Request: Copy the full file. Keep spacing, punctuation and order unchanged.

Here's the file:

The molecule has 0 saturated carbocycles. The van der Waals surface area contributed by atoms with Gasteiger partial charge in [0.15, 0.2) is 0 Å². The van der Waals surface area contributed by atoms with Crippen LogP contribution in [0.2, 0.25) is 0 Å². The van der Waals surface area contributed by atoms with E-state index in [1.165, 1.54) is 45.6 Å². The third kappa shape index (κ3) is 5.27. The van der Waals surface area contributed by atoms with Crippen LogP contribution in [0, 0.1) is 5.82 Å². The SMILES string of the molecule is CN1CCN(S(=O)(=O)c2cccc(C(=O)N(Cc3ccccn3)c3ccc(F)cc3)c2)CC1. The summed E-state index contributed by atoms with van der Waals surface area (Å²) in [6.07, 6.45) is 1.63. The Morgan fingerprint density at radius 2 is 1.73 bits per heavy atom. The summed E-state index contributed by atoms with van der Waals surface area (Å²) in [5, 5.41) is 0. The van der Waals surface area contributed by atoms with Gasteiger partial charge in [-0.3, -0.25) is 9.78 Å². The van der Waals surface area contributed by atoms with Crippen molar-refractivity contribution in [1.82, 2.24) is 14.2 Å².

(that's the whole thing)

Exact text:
The molecule has 0 saturated carbocycles. The van der Waals surface area contributed by atoms with Gasteiger partial charge in [0.15, 0.2) is 0 Å². The van der Waals surface area contributed by atoms with Crippen LogP contribution in [0.2, 0.25) is 0 Å². The van der Waals surface area contributed by atoms with E-state index in [1.165, 1.54) is 45.6 Å². The third kappa shape index (κ3) is 5.27. The van der Waals surface area contributed by atoms with Crippen LogP contribution in [0, 0.1) is 5.82 Å². The SMILES string of the molecule is CN1CCN(S(=O)(=O)c2cccc(C(=O)N(Cc3ccccn3)c3ccc(F)cc3)c2)CC1. The summed E-state index contributed by atoms with van der Waals surface area (Å²) in [6.07, 6.45) is 1.63. The Morgan fingerprint density at radius 2 is 1.73 bits per heavy atom. The summed E-state index contributed by atoms with van der Waals surface area (Å²) in [5, 5.41) is 0. The van der Waals surface area contributed by atoms with Gasteiger partial charge in [-0.3, -0.25) is 9.78 Å². The van der Waals surface area contributed by atoms with Crippen molar-refractivity contribution in [1.82, 2.24) is 14.2 Å².